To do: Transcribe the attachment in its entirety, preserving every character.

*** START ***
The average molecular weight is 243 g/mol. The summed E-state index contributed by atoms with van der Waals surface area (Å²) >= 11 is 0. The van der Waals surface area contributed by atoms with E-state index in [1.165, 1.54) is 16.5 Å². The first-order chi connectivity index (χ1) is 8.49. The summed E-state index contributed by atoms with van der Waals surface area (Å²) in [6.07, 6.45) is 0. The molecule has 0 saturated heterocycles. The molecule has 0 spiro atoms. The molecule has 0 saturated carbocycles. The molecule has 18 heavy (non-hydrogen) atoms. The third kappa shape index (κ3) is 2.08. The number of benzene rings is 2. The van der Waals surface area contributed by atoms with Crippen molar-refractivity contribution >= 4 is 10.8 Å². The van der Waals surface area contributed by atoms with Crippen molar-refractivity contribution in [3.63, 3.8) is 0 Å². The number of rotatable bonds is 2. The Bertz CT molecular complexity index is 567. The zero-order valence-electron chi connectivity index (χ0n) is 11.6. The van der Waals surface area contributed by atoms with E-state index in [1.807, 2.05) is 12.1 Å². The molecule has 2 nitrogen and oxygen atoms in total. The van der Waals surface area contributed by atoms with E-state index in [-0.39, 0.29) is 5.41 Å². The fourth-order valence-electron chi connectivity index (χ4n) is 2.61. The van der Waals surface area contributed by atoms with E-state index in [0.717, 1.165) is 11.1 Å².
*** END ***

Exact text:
The average molecular weight is 243 g/mol. The summed E-state index contributed by atoms with van der Waals surface area (Å²) >= 11 is 0. The van der Waals surface area contributed by atoms with E-state index in [1.165, 1.54) is 16.5 Å². The first-order chi connectivity index (χ1) is 8.49. The summed E-state index contributed by atoms with van der Waals surface area (Å²) in [6.07, 6.45) is 0. The molecule has 0 saturated heterocycles. The molecule has 0 spiro atoms. The molecule has 0 saturated carbocycles. The molecule has 18 heavy (non-hydrogen) atoms. The third kappa shape index (κ3) is 2.08. The number of benzene rings is 2. The van der Waals surface area contributed by atoms with Crippen molar-refractivity contribution >= 4 is 10.8 Å². The van der Waals surface area contributed by atoms with Crippen molar-refractivity contribution in [3.63, 3.8) is 0 Å². The number of rotatable bonds is 2. The Bertz CT molecular complexity index is 567. The zero-order valence-electron chi connectivity index (χ0n) is 11.6. The van der Waals surface area contributed by atoms with E-state index in [1.807, 2.05) is 12.1 Å². The molecule has 2 nitrogen and oxygen atoms in total. The van der Waals surface area contributed by atoms with E-state index in [-0.39, 0.29) is 5.41 Å². The fourth-order valence-electron chi connectivity index (χ4n) is 2.61. The van der Waals surface area contributed by atoms with E-state index in [0.717, 1.165) is 11.1 Å².